fathers of cambodian time travel

"Fathers of Cambodian Time-Travel Science," which won the C&R Press Fiction Award, hit the shelves in September. (Courtesy/Bradley Bazzle)

On local author Bradley Bazzle’s website, reviews and synopses of his work fill the page.

“The stories in ‘Fathers of Cambodian Time-Travel Science’ mix past and future for a delightful, alchemical mixture of realism and complete bullshit,” wrote Bazzle in the “About the Book” column on his newest book.

The book, which won the C&R Press Fiction Award, hit the shelves in September. The Red & Black spoke with Bazzle, a UGA alumnus, about the collection of short stories and his writing process.

The Red & Black: First, could you talk a bit about your new book, “Fathers of Cambodian Time-Travel Science?”

Bradley Bazzle: It is a short story collection. The title story, “Fathers of Cambodian Time-Travel Science,” is actually a novella, which is quite a bit longer than the other stories. Most of the stories, or about half of them, take place in either Texas— I grew up in Dallas— or Georgia. The title story takes place in the Atlanta area. There's a little bit of time travel in that story and also in another story, so I guess there's kind of light science fiction elements throughout. The stories have been published in literary journals over the last 10 years or so.

R&B: How is your approach different when working on short stories as opposed to longer pieces, like your novel “Trash Mountain?”

BB: You know my process is pretty similar regardless of what I'm working on. The big difference— and this is kind of obvious but I'll talk about it anyway because I don't know if it's typical for everybody— but I like to go through the entire draft. So, if I'm working on a novel, I’ll read the whole thing and then go through it very slowly from beginning to end. When you're working on a novel, just going through one draft can take a few months. Sometimes you're just not in the mood to do that again; you don't have kind of the intellectual bandwidth to do that. So it's nice to have stories that you can get through in a week or two. Something I've been doing in recent years is toggling back and forth between novel projects and short story projects. I'll go through a draft of a novel and be kind of drained from that and maybe sick of those characters and what's going on in the novel, and then if I could change gears like if I have a couple of stories I've been working on it's nice to maybe spend, you know, a month or two on short stories then move back and forth that way.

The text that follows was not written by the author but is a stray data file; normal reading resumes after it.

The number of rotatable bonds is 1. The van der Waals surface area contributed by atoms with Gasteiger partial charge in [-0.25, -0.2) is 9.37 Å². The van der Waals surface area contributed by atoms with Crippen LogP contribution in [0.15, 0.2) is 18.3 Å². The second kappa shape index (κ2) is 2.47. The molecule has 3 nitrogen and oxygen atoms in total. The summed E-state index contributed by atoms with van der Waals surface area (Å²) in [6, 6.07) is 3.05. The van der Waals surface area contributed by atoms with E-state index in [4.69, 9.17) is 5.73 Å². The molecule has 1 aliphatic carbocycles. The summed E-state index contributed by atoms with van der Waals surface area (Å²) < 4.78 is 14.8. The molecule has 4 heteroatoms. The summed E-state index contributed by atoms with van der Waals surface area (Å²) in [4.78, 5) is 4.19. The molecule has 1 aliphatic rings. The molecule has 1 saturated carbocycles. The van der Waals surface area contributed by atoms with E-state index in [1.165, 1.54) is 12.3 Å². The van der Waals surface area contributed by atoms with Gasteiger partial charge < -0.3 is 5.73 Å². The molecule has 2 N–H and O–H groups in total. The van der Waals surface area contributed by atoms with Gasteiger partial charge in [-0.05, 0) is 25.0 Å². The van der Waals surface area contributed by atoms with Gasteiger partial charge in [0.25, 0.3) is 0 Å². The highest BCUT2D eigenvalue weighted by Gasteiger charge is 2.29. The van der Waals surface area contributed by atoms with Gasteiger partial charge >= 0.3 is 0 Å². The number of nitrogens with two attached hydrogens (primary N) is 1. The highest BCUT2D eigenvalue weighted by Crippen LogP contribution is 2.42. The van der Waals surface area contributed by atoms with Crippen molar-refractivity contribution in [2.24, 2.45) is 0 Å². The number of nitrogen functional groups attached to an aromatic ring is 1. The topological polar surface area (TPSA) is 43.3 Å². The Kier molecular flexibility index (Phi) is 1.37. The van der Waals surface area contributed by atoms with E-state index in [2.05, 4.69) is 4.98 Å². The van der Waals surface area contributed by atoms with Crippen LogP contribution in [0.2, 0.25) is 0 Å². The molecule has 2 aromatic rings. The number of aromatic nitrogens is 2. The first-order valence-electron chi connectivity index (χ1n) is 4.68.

R&B: Do you prefer working on the short stories or novels more, do you have a favorite?

BB: In recent years, I've been preferring working on novels for the same reason that I think most people prefer to read novels, which is that you can kind of get lost in the world of the novel. It's a more immersive experience when you're in the thick of it with a novel. You can go back every day and pick up where you left off, whereas if you're working on something short and you come to the end of it, there's this period of limbo where you have to gear up to dive into something else. It's a little bit harder to lose yourself in short story projects. Just recently, for whatever reason, the last few months— it might have something to do with the election and pandemic, [I’ve been] just feeling a little fried— I found reading and writing short stories to be a little bit more gratifying. I only read things that I know I’ll like. I've kind of given myself that gift in recent months, so I've been reading a lot of Alice Munro and Gerald Murnane, and Patrick Modiano is a French writer, he writes very short novels, kind of novellas I guess. Reading those sorts of things gives me ideas. Sometimes I'll be reading, like a Munro collection, and think, “Oh, you know, the structure of the story kind of relates to an idea I had years ago, and maybe I'll try to write that now.”

R&B: How did the pandemic impact your plans for launching “Fathers of Cambodian Time-Travel Science,” and what has the response towards the book been like so far?

BB: Yeah, [it] impacted my plans for launching the book. But I wonder if people will get around to reading it more quickly. People I know who are readers have kind of ramped up their reading because there are fewer options for leisure right now. I did kind of a mini reading tour with “Trash Mountain,” maybe six readings and six different cities and here I've only been able to do one via [Avid Bookshop] on Zoom. Pete McCommons, the editor of the Flagpole read it and wrote a little write-up a couple of weeks ago in the Flagpole, which was cool. And then I gave it to some other writers to blurb it before it came out and they reacted positively, but I wouldn't have given them the book if I didn't know that they would, so not the best example maybe. Actually, it's new enough that only a couple of my friends have even written me to say “Hey,” you know, “read this, it was great.” So we’ll see.

R&B: Are you working on anything currently, or planning to start working on something soon?

BB: I’m kind of between drafts of a novel, but I put the novel aside a few months ago and have been working on some stories. I'm kind of toggling back and forth between two short stories right now. We went on vacation a couple months ago just to get out of town— my wife and I were both still working and my daughter was doing online school— but we went to a beach in South Carolina. I didn't have my computer—I work on a desktop computer— so I used the week or so we were there to go through some of my notes and just jot down some ideas by hand, you know, just putting pen to paper which I don't do very often, but it was pretty productive. And so I've been working on a few of those ideas since we got back.